#05 - Best-Practice Example Lessons in the TeachCenter
Interactive and individualized lesson preparation
What is the "lesson" activity in the TeachCenter?
The ”Lesson“ activity allows you to prepare learning materials in a structured way. A lesson consists of several pages. In addition to content pages, there are question pages that can be used for interactivity or revision. Pages can be connected to each other in almost any way, either by buttons at the bottom of the page that allow students to choose whether they want to work on topic A or B next, or based on the answer to a question. Lessons can thus be created to respond to students’ needs and competencies. The key difference between a lesson and other TeachCenter activities is its adaptive behavior. Thus, a lesson enables an individual and flexible learning path.
TeachCenter lessons were used in the practical ”Electronic Circuit Design“ in the winter semester 2019/2020 as part of a flipped classroom concept.
Short description of the course
“Electronic Circuit Design“ in WS19/20
Course type: Practical
Setting: Flipped Classroom
Group size: 25 students
Teacher: Patrick Schrey
Institute: Institute for Electronics (IFE)
Why TeachCenter lessons for a practical?
Students of the course ”Electronic Circuit Design“ should prepare themselves independently for the face-to-face part of the course. However, sending out a regular script is not the ideal solution to prepare for a calculation exercise, because students get theoretical input, but are not required to calculate examples themselves.
Lessons in the TeachCenter, on the other hand, allow you to include question pages in addition to simple content pages, which must be answered before moving on to the next page. Lessons are interactive and adaptive. If the result is incorrect, the page in question must be repeated again, while a correct result allows you to continue through the lesson.
Although interactive videos with H5P are also suitable as preparation for the face-to-face part in other scenarios, lessons were preferred in this setting because they offer the possibility to use the question type ”Calculated“.
How were the lessons structured and how were they used?
The TeachCenter lessons were used as an interactive online script and made available to the students in advance to prepare for the class. A new lesson was released to students approximately every week. The completion of the lessons was not assessed, but the content covered was then assumed as background knowledge in the face-to-face lesson, so that more specific or more difficult examples could be addressed there.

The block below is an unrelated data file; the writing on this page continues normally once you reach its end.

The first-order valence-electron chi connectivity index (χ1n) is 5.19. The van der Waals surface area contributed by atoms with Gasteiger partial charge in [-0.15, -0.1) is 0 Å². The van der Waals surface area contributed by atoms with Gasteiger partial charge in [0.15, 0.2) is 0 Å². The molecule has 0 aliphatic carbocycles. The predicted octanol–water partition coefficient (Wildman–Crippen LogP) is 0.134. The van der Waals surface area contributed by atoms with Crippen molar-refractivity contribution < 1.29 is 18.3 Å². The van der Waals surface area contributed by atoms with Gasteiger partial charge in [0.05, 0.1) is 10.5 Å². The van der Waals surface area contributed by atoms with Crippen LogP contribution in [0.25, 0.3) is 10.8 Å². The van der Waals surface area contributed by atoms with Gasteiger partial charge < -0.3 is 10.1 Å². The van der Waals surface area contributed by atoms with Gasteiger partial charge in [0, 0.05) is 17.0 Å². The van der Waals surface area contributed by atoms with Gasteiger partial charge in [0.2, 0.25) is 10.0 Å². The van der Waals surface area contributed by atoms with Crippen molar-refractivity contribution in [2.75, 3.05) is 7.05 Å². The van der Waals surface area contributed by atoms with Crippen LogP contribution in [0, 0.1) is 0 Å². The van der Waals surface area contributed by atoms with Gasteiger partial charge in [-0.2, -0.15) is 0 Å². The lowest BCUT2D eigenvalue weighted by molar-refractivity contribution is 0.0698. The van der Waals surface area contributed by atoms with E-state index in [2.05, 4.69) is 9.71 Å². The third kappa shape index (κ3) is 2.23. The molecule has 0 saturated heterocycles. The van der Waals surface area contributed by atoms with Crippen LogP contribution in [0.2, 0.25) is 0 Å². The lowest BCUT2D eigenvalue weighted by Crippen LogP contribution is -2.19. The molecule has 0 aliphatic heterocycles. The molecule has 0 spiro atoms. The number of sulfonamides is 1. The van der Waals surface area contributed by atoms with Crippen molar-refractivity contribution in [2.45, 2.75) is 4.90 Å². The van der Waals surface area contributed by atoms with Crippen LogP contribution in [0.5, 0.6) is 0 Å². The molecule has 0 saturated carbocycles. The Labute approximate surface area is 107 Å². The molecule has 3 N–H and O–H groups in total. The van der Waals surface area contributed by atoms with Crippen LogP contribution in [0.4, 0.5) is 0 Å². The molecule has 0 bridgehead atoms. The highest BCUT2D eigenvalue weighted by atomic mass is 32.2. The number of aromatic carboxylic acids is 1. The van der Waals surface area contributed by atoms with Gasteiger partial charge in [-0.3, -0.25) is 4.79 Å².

The structure of the lessons basically followed the following scheme:
- Short introduction for orientation and motivation, presentation of the learning objectives for students
- First facts about the topic, presentation of the two transistor types ”Bipolar“ and ”MOSFET“, with questions in between. For differentiation, add more detailed exercises or examples on a different page (as an alternative path). Students who would like to learn about a topic in more detail can visit these pages, the others can skip them.
- Optional choice of path: Do students want to practice with ”bipolar or MOSFET“?
- Example that the students have to solve with the help of an accompanying tutorial
- Solution of the calculation example for self-assessment and conclusions
- Option to switch to the other transistor type and solve the corresponding calculations or move on to summary
- Summary and review of the lesson
Tips for teachers who want to create their own lessons
To create a lesson in TeachCenter, whether as a script replacement or as a standalone unit, the first thing you need is a concept. For this purpose, consider the following questions:
- What learning objectives do I want students to achieve after completing the lesson?
- What content do I want to convey in the lesson?
- How do I divide the content sensibly into individual pages and in what sequence should these be presented (= what jumps from page to page do I need to include)?
- Which questions do I want to use (related to the learning objectives) and where can I sensibly include question pages?
To plan the sequence and jumps within a lesson, it is extremely helpful to create a flowchart (see Fig. 1). Also consider the possibility of sending students down different paths depending on whether a question was answered correctly or incorrectly.
It should also be determined whether the lessons will be graded or included in the overall course grade, or whether they will be voluntary and not monitored. The time required to create a lesson depends on several factors, including the complexity of the structure and whether content from an existing script is reused in lessons or whether the content is newly written.